Never asked India for land quip Loaded with meanings

Nagas never asked India for its land. Coming as it is from newly appointed chairman of the NSCN (IM), Qhehezu Tuccu, this observation can be seen to be loaded with meanings. Never asked India for its land could also mean that the NSCN (IM) can and will ask for the land which they claim is the ancestral land of the Nagas. Very obvious that the unstated but implied meaning in the statement of Tuccu would not have gone unnoticed to the many who stand by the idea of Manipur as a distinct social and political reality. With the peace talk between the NSCN (IM) and the Government of India reportedly in its final leg, the latest statement from the chairman of the outfit can be disturbing to quite a number of people in Manipur, Assam and Arunachal Pradesh. As noted earlier in this column, with Lok Sabha elections slated to be held soon, the NSCN (IM) must be really keen on inking the final pact, for a change in Government after the election is bound to put back the peace process by a couple of years. This is what will make the coming Lok Sabha election critical to not only the two principal political parties, the BJP and the Congress, but also to the NSCN (IM), the six NNPGs and the Naga people. That the loaded with meaning statement of Tuccu was delivered despite the earlier assurances of the top notch BJP leadership that nothing will be done to harm the interests of the neighbouring States, is what will make the final outcome of the peace process all that more interesting to many people and not only to the Nagas and the people of Nagaland.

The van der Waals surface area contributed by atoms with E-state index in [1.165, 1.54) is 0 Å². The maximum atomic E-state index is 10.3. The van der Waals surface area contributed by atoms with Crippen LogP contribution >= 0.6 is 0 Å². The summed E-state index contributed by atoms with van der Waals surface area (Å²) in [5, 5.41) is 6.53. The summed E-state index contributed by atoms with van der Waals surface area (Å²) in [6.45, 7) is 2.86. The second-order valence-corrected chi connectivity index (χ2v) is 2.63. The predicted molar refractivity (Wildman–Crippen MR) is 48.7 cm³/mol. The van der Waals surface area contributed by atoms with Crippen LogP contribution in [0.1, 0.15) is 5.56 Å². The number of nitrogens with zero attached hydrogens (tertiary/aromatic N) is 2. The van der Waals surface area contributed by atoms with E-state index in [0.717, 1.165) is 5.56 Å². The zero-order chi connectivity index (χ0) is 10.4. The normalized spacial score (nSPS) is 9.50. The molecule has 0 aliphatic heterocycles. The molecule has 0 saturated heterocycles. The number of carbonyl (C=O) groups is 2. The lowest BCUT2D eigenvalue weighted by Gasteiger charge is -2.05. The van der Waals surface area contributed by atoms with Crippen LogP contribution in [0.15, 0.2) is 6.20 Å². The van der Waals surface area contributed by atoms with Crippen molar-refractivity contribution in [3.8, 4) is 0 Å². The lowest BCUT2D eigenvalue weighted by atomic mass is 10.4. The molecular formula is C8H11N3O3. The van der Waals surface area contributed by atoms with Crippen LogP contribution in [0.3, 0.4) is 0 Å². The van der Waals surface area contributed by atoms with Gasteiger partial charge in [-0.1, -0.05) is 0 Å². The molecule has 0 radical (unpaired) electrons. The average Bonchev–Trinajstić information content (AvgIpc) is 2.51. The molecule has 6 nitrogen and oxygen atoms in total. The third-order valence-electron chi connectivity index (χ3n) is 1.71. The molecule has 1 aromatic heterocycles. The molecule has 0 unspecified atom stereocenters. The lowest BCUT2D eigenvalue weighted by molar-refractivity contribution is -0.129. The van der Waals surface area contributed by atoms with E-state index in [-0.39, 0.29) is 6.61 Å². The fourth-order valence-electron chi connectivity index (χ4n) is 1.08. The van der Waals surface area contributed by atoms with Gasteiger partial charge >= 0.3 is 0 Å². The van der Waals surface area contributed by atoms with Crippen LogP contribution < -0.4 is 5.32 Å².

That the NSCN (IM) and many of its frontal organisations have not given up the Lim stand can be gauged from the series of statements coming forth from its leadership. The latest announcement of Tuccu is in also interesting in the sense that it has come barely a few days after chairman of the steering committee of the NSCN (IM) Rh Raising raised the Naga integration call again. No one seems to know which direction the dialogue between New Delhi and the NSCN (IM) is headed towards and with the Framework Agreement of August 3, 2015 still kept a zealously guarded secret, this has only increased the sense of anxiety amongst the people of Manipur, Arunachal Pradesh and Assam. This is where the numerous civil society organisations which have stood by the integrity of Manipur need to reach out to the CSOs of the other neighbouring States and see if a common approach may be adopted. Surely three States striking a common stand will carry more weight than going it alone. Uncertain times and while no one knows how the final pact will unfold, it stands that New Delhi will have to walk the tight rope with the realisation that it cannot afford to antagonise the States of Assam, Manipur and Arunachal Pradesh while seeking a solution with the NSCN (IM). Something has to be given after more than 20 years of political negotiation and how that something can be given without antagonising the three States is the million dollar question.

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